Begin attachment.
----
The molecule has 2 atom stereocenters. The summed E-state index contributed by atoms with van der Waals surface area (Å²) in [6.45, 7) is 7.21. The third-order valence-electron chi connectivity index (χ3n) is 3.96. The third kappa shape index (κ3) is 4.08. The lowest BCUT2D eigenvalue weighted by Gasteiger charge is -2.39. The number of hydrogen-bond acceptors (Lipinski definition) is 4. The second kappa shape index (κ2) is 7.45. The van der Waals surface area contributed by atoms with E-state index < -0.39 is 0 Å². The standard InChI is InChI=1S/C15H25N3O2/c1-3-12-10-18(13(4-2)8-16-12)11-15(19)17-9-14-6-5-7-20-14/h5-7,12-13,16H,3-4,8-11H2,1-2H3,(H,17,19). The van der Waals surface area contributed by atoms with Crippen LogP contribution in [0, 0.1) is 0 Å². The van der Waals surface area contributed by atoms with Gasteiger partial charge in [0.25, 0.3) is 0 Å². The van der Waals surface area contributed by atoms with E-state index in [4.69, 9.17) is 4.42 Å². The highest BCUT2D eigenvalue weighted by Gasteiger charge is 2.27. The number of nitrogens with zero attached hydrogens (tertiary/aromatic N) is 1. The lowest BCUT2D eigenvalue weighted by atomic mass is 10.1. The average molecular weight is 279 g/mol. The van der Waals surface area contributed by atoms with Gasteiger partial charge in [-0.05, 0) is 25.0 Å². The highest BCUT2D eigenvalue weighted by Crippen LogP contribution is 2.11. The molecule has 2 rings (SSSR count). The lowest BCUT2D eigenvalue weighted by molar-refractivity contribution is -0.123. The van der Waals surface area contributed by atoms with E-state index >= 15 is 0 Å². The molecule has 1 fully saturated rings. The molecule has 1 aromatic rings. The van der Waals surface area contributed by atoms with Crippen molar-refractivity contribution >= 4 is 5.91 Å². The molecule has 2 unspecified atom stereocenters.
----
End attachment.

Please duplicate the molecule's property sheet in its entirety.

The molecule has 2 atom stereocenters. The summed E-state index contributed by atoms with van der Waals surface area (Å²) in [6.45, 7) is 7.21. The third-order valence-electron chi connectivity index (χ3n) is 3.96. The third kappa shape index (κ3) is 4.08. The lowest BCUT2D eigenvalue weighted by Gasteiger charge is -2.39. The number of hydrogen-bond acceptors (Lipinski definition) is 4. The second kappa shape index (κ2) is 7.45. The van der Waals surface area contributed by atoms with E-state index < -0.39 is 0 Å². The standard InChI is InChI=1S/C15H25N3O2/c1-3-12-10-18(13(4-2)8-16-12)11-15(19)17-9-14-6-5-7-20-14/h5-7,12-13,16H,3-4,8-11H2,1-2H3,(H,17,19). The van der Waals surface area contributed by atoms with Crippen LogP contribution in [0, 0.1) is 0 Å². The van der Waals surface area contributed by atoms with Gasteiger partial charge in [0.25, 0.3) is 0 Å². The van der Waals surface area contributed by atoms with E-state index in [4.69, 9.17) is 4.42 Å². The highest BCUT2D eigenvalue weighted by Gasteiger charge is 2.27. The number of nitrogens with zero attached hydrogens (tertiary/aromatic N) is 1. The lowest BCUT2D eigenvalue weighted by atomic mass is 10.1. The average molecular weight is 279 g/mol. The van der Waals surface area contributed by atoms with Gasteiger partial charge in [-0.05, 0) is 25.0 Å². The highest BCUT2D eigenvalue weighted by Crippen LogP contribution is 2.11. The molecule has 2 rings (SSSR count). The lowest BCUT2D eigenvalue weighted by molar-refractivity contribution is -0.123. The van der Waals surface area contributed by atoms with E-state index >= 15 is 0 Å². The molecule has 1 fully saturated rings. The molecule has 1 aromatic rings. The van der Waals surface area contributed by atoms with Crippen molar-refractivity contribution >= 4 is 5.91 Å². The molecule has 2 unspecified atom stereocenters.